“The Many Dimensions & Considerations Of Color Usage In Aging In Place Designs”

Color is such an integral part of our lives – so much so that we probably don’t even think about not seeing in color. However, it hasn’t always been this way. Many people still remember when photographs were taken and printed as black and white images – now it’s a classic art form – a throwback. Television programs were broadcast in black and white until the early 1960s, and movies were produced in black and white for many years even though the color technology was available and used also. Many magazines were printed in black and white also.

Because we see in color, and there is color all around us, we appreciate watching TV, viewing online videos, looking at photos, and experiencing other events around us in color. For some people who did not grow up in the black and white era, the whole idea that TV programs were not always in color is hard to grasp unless they happen to see an old classic movie.

When it comes to both seeing in color and having color present in our aging in place designs, several factors need to be considered. One is the physical changes that occur in the eye that might affect how people see, perceive, and experience color. Another is the way that similar or vastly dissimilar colors affect their balance and mobility. Then, there are physical differences among us that allow some people to experience colors better than others.

In terms of the way people see and experience color in their lives, and especially in their living environments, we need to be sensitive to changes that occur with aging. For instance, it’s common for the lens of the eye to yellow and to affect how color is perceived. Blue light is also received differently by the eye with the yellowed lens. Cataract surgery does improve this condition. Otherwise, people will see the world around them with a yellow filter.

In addition to cataracts, there are other diseases of the eye and progressive conditions that people experience that can affect the quality of their vision in general and the overall perception and enjoyment of color around them.

Any conversation that deals with home safety, and particularly senior home safety, should involve the use of color in many different applications. Color is useful for creating interest and for establishing contrasts for visual appeal and safety. When color is used too much (strong contrasts) or too little (more of a monochromatic or low-contrast look), objects can appear too similar to one another or visual confusion or overstimulation can occur.

In the first instance of similar colors, something we call figure-ground, which is the ability to distinguish one or more objects resting on each other of the same tonal quality or in a very close registry, can create a safety, visual confusion, or cognitive issue. A white soup or salad bowl on a white plate or saucer of the same setting might be indistinguishable as two separate items. A white toilet seat on a white toilet might not be noticeable when someone goes to use it, and their depth perception and personal safety could be affected.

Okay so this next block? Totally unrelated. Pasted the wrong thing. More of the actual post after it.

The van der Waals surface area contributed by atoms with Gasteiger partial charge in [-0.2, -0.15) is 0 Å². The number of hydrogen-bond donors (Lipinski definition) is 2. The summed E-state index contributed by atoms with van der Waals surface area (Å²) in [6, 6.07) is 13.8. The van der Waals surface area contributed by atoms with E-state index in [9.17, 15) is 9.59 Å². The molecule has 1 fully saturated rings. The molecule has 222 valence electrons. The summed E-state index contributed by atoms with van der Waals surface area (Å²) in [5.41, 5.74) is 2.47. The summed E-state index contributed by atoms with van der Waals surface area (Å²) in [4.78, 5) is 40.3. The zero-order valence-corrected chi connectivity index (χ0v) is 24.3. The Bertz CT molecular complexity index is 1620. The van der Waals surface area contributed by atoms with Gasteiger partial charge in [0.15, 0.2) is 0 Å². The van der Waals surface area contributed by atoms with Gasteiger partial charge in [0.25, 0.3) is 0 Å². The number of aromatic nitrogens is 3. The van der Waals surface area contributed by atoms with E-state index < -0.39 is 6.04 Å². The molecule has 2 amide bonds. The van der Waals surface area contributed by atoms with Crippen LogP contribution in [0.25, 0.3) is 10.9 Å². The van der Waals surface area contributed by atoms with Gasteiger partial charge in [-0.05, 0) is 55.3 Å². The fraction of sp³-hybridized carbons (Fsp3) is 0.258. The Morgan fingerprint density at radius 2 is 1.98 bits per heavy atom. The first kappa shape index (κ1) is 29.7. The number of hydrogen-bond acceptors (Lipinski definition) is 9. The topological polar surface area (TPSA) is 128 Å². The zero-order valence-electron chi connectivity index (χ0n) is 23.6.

When flooring transitions from one level to another at room or doorway intersections or actual steps, colors and patterns that are the same color or very close in hue can make the change in elevation disappear visually. Obviously, this can be a safety and comfort issue. It could actually cause a stumble, fall, or twisted or sprained ankle.

When objects are too bold in terms of color, or there is simply too much variety of color being used – on walls, flooring, accessories, or furnishings – people can be overstimulated. They can become dizzy or mildly disoriented. They can attempt to look away and then stumble or walk into an object that otherwise they would have seen.

It can be a tricky balance to use using enough color – to give people a clear indication of where appliances, stairs, decks, doorways, seating, cabinets, toilets, bathing facilities, and other items around the house – but not so much as to create distractions or cause visual confusion or overstimulation to the point that someone is uncomfortable looking at what is in the room and participating in their living environment or worse, looking away or not watching where they are going.

Then, there is color blindness (red-green or blue-yellow, typically) that affects many people, and this affects how people perceive and experience color. This is something that a person is born with rather than acquiring in life; however many people suffer from an inability to distinguish between colors that are similar in tone.

There is a lot to consider in furnishing a person’s home – with various colors and intensities and shades of those pigments – to make it comfortable and convenient and to allow them to be safe in it.

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